Farouk had rightfully made a distinction between ‘local’ and ‘Islamic’ culture, thus drawing a schism between geography and religion, between earth and heaven, between nature and god. The first was natural to the Melayu; the second was simply imported then acquired. In creating that division, Farouk returns to his Melayu roots, to the muddy banks of the riverine, paddy life, the humid, water-logged jungle forests, the estuaries from which shrimps and cockles were once harvested. Everywhere around the Melayu, the world brims with life. Once we compare that world to the roving desert camel people then we are likely to agree with Farouk.

In the beginning is the Melayu; then came the ‘Word’ and he became the Malay. The Melayu is a naturalist, a botanist and biologist. The Malay Ahmad Mustafa Babjee: “All my life, I have been curious about nature. I can sit and water nature work for hours…. A bundle of flowerheads of a wild palm can conjure in my min, strands of DNA with their bases, or a bunch of rosary hanging in a shop in Medina or an exotic ear-ring for a go-go dancer.” One is unlikely to find such a speaker in the desert, but Ahmad Mustafa is one of the signatories in the Eminent 25 letter.

Malay Pendatang

Abraham is then a pendatang, and so it is with his kind of Heaven and God; they are desert inventions, 1,400-years-old, 10,000 km away, where the Melayu could know nothing about, much less played any part in its religious development. Thus, when politicians and bureaucrats, egged on by their ulamas, force feed the Malay life with this desert creed, usually of their own interpretation, alien to the Melayu’s mud-river, tropical kampung origins, it is small wonder the Malay do not turn up for Friday mosque in Terengganu and Kelantan. In time, Umno and PAS will make this absence a criminal offense.

Once Malay-ness is framed inside an ancient Islamic legal straight-jacket, there is little, if at all any, to be done to mitigate the full brunt of Shariah the modern Malays must face. The Eminent 25 could only ask, an appeal tinged by an apologia – “…at the end the day…, we want Islamic law” not for, unlike PAS, for its politics but “to meet the highest standards of justice…” They asked for Najib Razak’s personal intervention then for a review of the entire body of Shariah laws, and for reason and debate to prevail over the tyranny of the ulama clergy.

Yet, none of their suggestions are new. On this point, the Eminent 25 revealed that there was an internal government review of the Shariah laws in 1999 and nothing came of it. Instead, as the years rolled by, things went the opposite direction: stepped-up intrusion into people’s lives, a marked increased in criminalizing the most banal, everyday human conduct. In the circumstances, the Eminent 25 letter, no matter how well-meaning, could do nothing more other than to plea. How? How had the Eminent 25 managed to box themselves in?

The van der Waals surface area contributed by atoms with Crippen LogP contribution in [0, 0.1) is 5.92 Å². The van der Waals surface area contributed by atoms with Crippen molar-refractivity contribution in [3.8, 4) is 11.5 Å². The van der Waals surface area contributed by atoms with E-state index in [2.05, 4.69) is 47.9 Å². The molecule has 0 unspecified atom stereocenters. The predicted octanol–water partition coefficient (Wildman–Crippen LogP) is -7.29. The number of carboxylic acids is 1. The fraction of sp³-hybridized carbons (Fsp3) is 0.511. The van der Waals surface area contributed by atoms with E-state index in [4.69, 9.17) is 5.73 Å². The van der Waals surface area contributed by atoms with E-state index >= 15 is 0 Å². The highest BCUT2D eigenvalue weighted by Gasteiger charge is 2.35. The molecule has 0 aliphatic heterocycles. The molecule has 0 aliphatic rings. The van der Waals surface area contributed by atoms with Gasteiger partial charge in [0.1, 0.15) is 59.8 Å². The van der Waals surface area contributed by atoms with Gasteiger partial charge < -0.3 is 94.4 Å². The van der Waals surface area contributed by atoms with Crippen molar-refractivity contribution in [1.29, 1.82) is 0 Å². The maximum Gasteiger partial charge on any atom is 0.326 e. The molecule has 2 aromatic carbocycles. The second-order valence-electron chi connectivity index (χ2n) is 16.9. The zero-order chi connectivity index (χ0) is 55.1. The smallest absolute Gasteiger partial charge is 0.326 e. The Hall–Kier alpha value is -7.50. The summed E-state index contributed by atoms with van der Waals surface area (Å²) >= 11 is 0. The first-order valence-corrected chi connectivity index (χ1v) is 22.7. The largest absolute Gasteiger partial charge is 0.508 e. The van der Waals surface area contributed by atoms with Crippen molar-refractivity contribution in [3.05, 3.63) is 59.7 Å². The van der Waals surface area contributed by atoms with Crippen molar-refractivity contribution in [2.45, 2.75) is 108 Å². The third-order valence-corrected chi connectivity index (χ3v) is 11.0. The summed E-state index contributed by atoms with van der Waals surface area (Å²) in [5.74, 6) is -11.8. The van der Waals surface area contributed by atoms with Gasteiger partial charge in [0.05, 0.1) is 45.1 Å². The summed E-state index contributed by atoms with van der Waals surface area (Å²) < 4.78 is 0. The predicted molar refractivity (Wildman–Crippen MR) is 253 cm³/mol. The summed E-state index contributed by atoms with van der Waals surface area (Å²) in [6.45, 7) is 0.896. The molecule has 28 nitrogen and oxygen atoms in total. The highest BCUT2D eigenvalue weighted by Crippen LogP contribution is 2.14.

To understand that, “we must understand the nature of Shariah law,” Farouk explained. “Shariah law is not designed to play second fiddle to any other legal system. It was designed with the firm notion of supremacism…. It will grow and ultimately subsume whatever system with which it is co-existent.” Which is to also to say, Islamic supremacism isn’t a system of just political power and rule, it ends up as an institution for domination, hence, exploitation.

Such thoughts are, by any measure, astonishing confession from a Malay – not that we had never seen it coming; we, neither the Melayu nor the Chinese, would bring this to admit it to ourselves. Recall that in the book Among the Believers, V.S. Naipaul wrote about this phenomenon, describing how the Malay/Indonesian life had been completely overtaken by Arabian Islam. One sees this happened to Anwar Ibrahim and his ABIM cohorts. But, Islamic supremacism dovetails so well into the Ketuanan Melayu ideology, so you can tell why Islam continues to be used by PAS at first, adopted by Mahathir and now followed up with a vengeance by Umno and Najib Razak.

Farouk’s suggestion for ‘complete secularisation’ – removal of the Shariah courts (which he considers as a historical anachronism) and to de-fang all the Islamist bureaucrats – strikes at the political heart of a religious problem. Which is to go back to the Malays with the agenda that their lives can be better lived if they knew where to begin: the shopping malls will naturally empty if, on their Fridays afternoons, the Malays knew how to better spend those endless, vacant hours that even God is useless to fill.

Malay Conduct

Recovering the Melayu character is not sufficient reason to cut off the legs of Islamic supremacism. Another, equally urgent task is to halt the Malay being from sliding into utter bestiality and inanity because, once you believe yourself to be supreme, what else is there left for you to pursue? Indolence and contentment take over. A thing as necessary as work is then given to others, ‘sub-contracted’ as they say, so that Malaysia, in creating a regime of exploiting, cheap foreign labor in nearly every field of enterprise, as basic as health care and municipal services, is surely not a stand-alone phenomenon unrelated to modern culture, our values, ethics and norms of conduct. This kind of life is forced and unnatural.